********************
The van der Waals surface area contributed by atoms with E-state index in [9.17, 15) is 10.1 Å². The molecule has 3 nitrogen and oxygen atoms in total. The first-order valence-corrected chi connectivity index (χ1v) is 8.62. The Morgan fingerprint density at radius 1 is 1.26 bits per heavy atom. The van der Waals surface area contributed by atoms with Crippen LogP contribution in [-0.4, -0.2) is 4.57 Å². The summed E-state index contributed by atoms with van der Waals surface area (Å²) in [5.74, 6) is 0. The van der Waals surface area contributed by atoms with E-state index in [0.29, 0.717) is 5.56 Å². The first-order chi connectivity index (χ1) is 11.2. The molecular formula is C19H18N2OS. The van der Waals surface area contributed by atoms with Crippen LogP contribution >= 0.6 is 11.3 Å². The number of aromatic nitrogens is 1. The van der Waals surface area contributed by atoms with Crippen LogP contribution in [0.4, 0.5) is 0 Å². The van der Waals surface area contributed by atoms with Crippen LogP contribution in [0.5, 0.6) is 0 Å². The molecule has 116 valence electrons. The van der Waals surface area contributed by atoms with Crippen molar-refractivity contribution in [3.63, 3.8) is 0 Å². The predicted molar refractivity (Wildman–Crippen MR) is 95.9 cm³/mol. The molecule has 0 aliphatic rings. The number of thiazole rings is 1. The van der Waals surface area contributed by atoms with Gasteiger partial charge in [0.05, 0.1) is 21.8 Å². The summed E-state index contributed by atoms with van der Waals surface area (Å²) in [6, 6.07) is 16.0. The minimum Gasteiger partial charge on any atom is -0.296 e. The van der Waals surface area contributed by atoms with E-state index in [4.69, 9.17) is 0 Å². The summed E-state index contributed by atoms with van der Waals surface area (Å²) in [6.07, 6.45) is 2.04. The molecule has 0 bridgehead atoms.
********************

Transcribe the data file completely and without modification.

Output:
The van der Waals surface area contributed by atoms with E-state index in [9.17, 15) is 10.1 Å². The molecule has 3 nitrogen and oxygen atoms in total. The first-order valence-corrected chi connectivity index (χ1v) is 8.62. The Morgan fingerprint density at radius 1 is 1.26 bits per heavy atom. The van der Waals surface area contributed by atoms with Crippen LogP contribution in [-0.4, -0.2) is 4.57 Å². The summed E-state index contributed by atoms with van der Waals surface area (Å²) in [5.74, 6) is 0. The van der Waals surface area contributed by atoms with E-state index in [0.29, 0.717) is 5.56 Å². The first-order chi connectivity index (χ1) is 11.2. The molecular formula is C19H18N2OS. The van der Waals surface area contributed by atoms with Crippen LogP contribution >= 0.6 is 11.3 Å². The number of aromatic nitrogens is 1. The van der Waals surface area contributed by atoms with Crippen LogP contribution in [0.4, 0.5) is 0 Å². The van der Waals surface area contributed by atoms with Crippen LogP contribution in [0.5, 0.6) is 0 Å². The molecule has 116 valence electrons. The van der Waals surface area contributed by atoms with Crippen molar-refractivity contribution in [3.63, 3.8) is 0 Å². The predicted molar refractivity (Wildman–Crippen MR) is 95.9 cm³/mol. The molecule has 0 aliphatic rings. The number of thiazole rings is 1. The van der Waals surface area contributed by atoms with Gasteiger partial charge in [0.05, 0.1) is 21.8 Å². The summed E-state index contributed by atoms with van der Waals surface area (Å²) in [6, 6.07) is 16.0. The minimum Gasteiger partial charge on any atom is -0.296 e. The van der Waals surface area contributed by atoms with E-state index in [4.69, 9.17) is 0 Å². The summed E-state index contributed by atoms with van der Waals surface area (Å²) in [6.07, 6.45) is 2.04. The molecule has 0 bridgehead atoms.